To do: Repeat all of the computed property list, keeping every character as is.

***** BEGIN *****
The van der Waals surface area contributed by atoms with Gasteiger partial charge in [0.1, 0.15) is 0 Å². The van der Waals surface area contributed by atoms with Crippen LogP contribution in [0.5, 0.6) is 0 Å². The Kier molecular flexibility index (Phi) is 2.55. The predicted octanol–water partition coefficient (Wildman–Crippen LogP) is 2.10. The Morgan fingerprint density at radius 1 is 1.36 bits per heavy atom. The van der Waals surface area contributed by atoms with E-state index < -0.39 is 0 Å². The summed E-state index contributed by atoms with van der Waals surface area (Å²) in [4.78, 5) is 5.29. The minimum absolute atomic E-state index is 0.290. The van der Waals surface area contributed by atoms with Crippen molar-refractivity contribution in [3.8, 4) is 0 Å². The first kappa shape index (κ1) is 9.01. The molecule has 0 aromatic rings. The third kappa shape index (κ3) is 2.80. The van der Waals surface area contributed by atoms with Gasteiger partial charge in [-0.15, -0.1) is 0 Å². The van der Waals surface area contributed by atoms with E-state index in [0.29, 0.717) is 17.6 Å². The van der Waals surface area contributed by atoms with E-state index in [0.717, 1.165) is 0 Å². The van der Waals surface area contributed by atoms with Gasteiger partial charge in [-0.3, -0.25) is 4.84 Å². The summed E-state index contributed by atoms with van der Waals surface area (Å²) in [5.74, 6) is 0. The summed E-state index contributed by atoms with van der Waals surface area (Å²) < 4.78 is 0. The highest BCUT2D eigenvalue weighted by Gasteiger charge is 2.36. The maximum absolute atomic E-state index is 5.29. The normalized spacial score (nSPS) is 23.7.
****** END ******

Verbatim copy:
The van der Waals surface area contributed by atoms with Gasteiger partial charge in [0.1, 0.15) is 0 Å². The van der Waals surface area contributed by atoms with Crippen LogP contribution in [0.5, 0.6) is 0 Å². The Kier molecular flexibility index (Phi) is 2.55. The predicted octanol–water partition coefficient (Wildman–Crippen LogP) is 2.10. The Morgan fingerprint density at radius 1 is 1.36 bits per heavy atom. The van der Waals surface area contributed by atoms with E-state index < -0.39 is 0 Å². The summed E-state index contributed by atoms with van der Waals surface area (Å²) in [4.78, 5) is 5.29. The minimum absolute atomic E-state index is 0.290. The van der Waals surface area contributed by atoms with Crippen molar-refractivity contribution in [3.8, 4) is 0 Å². The first kappa shape index (κ1) is 9.01. The molecule has 0 aromatic rings. The third kappa shape index (κ3) is 2.80. The van der Waals surface area contributed by atoms with Gasteiger partial charge in [-0.15, -0.1) is 0 Å². The van der Waals surface area contributed by atoms with E-state index in [0.29, 0.717) is 17.6 Å². The van der Waals surface area contributed by atoms with E-state index in [0.717, 1.165) is 0 Å². The van der Waals surface area contributed by atoms with Gasteiger partial charge in [-0.3, -0.25) is 4.84 Å². The summed E-state index contributed by atoms with van der Waals surface area (Å²) in [5.74, 6) is 0. The summed E-state index contributed by atoms with van der Waals surface area (Å²) < 4.78 is 0. The highest BCUT2D eigenvalue weighted by Gasteiger charge is 2.36. The maximum absolute atomic E-state index is 5.29. The normalized spacial score (nSPS) is 23.7.